And yet this is the quality of code he writes. He has also argued with me (during a security review) over exposing partially-redacted passwords to agents and how it’s not a security concern. (Exposing first 4 and length of all consumer passwords to agents.)

    I am absolutely baffled at how this guy still has a job, let alone why he’s held up as the best of the best for all others to strive towards. Then again, he’s close personal friends with the CEO and VP of engineering, which kind of explains it. 🤦🏻‍♀️

    I also think they’re completely oblivious to how terrible his work is. Only the VP is (was) a dev, and I firmly believe he was worse than this ten years ago when he still wrote code.

    Ergh.
    I really need to leave.
    But I also really need the bloody insurance. Fuck.
  • 5
    I have a personal project written in MERN stack that uses live search and a) debounces keystrokes perfectly b) does actual pagination (doing a full table query and dumping the rest is NOT actual pagination). I’m sure that’s just the tip of the iceberg as to the ways this app i did on my old laptop with charging issues is better than the crap this “legend” did on his expensive Apple machine! Hopefully by now he figured out how to use “skip” and “limit”
  • 4
    just memcache all the things and be done with it. You can't fix the unfixable, just add something that will cost even more CPU and RAM to this magnificent example of "I have the political pull l, and you don't" POS.
  • 2
    Reminds me of a search I made recently. It is debounced, mind you, and the indexes keep the CPU load very low. But every once in a while, a query just goes on forever (half an hour), and it kills the CPU. No clue why, so we're gathering logs and shit. Will have to add caching later as well.

    Anyway, my condolences. Sounds like a horrible place.
  • 1
    I’m somewhat forgiving the jquery thing where he switches the class (maybe he’s not a “front end type”) but if he’s OK with doing a full table query for a page of rows then this guy is going to have a really hard time finding a job if he loses his. He might have an impressive resume (he worked for Apple for reasons above me) but he’ll die at tech screens. I might seem harsh going by this one example but I doubt it’s the only turd he left in this toilet. And I’m a bit weirded out that he allowed this destructive problem to stick bc it’s an easy ten minute fix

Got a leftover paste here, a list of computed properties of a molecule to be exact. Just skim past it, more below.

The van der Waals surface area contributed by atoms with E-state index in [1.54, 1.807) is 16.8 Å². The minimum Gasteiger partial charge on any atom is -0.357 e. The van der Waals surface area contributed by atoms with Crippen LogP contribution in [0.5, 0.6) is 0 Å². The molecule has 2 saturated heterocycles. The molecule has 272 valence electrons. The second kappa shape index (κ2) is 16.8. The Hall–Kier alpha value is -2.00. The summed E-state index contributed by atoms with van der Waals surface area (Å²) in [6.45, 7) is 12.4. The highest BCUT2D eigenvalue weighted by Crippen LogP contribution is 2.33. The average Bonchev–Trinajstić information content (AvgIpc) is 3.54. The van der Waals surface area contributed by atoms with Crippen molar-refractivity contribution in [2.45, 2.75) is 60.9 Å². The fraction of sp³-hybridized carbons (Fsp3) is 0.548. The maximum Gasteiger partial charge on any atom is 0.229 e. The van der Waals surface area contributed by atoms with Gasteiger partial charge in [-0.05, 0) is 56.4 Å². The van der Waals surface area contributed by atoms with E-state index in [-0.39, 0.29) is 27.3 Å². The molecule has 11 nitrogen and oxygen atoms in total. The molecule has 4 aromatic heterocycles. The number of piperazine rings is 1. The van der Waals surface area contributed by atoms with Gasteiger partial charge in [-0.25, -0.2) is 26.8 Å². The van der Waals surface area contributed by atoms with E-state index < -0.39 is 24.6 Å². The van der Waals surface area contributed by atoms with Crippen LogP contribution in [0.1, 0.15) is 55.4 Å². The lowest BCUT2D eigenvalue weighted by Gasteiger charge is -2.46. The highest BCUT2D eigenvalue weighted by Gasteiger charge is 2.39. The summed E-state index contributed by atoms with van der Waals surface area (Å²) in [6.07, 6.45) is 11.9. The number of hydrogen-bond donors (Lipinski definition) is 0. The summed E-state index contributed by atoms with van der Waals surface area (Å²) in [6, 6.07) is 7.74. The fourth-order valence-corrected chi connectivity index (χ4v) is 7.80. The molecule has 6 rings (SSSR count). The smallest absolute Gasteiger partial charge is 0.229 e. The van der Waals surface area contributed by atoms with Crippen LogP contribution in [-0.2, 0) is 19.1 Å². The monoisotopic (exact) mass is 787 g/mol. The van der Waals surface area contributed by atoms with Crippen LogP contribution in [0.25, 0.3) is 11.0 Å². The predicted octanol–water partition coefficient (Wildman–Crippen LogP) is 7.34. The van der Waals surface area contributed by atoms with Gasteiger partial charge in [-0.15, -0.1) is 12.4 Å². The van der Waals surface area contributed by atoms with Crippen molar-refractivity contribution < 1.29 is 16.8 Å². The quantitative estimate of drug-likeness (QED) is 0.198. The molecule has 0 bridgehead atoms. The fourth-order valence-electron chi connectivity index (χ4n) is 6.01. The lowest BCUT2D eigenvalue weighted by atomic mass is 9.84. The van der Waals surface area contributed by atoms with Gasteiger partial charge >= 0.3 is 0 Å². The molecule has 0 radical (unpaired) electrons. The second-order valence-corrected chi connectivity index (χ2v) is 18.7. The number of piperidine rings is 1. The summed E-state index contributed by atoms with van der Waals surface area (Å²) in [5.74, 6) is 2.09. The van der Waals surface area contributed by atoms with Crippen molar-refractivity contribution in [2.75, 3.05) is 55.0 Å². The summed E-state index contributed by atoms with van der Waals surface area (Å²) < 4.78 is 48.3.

• 1
    Wait I’m an idiot! The system is probably so badly designed and fragile that changing the query will likely lead to a ton of other bugs. You couldn’t even change html on a web page without bringing down the ship. Adding anything to that complex pile of crap is like playing a bad game of Jenga
  • 1
    @TeachMeCode Yes indeed :)

    Except it wasn’t just changing the markup, it required changing things several layers of abstraction in.
  • 1
    No wonder these corporates now lead the charge against meritocracy and are all about "giving everyone a chance".

    But seriously, it's fascinating but just as worrying how consistently you manage to run into these situations
  • 1
    @RexGalilae Yeah…
    You and me both. It makes me wonder if it’s me, or if I just put up with crap because it’s what I’m used to.

    The only place I truly enjoyed working at was the game studios. Both one of my first few jobs, and the last studio I worked at. Everywhere else has been awful.
  • 0
    @Root Once I told my manager "we are surrounded by idiots" to which she responded "if we are surrounded, maybe we are one of them".

    Staying there or leaving, it is your call. If the insurance is worth it and makes you stay, still a choice you are making.
  • 0
    @Root
    I see. What made you change career paths? Working corporate has its perks but under shitty management, it can be a real pain
  • 0
    My thought goes to whoever accept his MR
  • 2
    @Root that insurance better cover every damn thing. Not just normal “good” insurance that doesn’t let a medical expense get too big. No this insurance better be covering some extra shit like plastic surgery, massages and house cleaning too!
  • 1
    @jeeper Ha. At the moment it’s paying for therapy and meds and similar expenses — amusingly, most are things I probably wouldn’t need if I didn’t work there.

    I’m not keeping this job permanently. Not a chance. Just until I stop dying so much.
  • 0
    Sucking the shit out your arse with a hoover works instead of going to the toilet.

    But would you do it?

    I think not.
  • 1
    I had the best laugh. Thank you.
Add Comment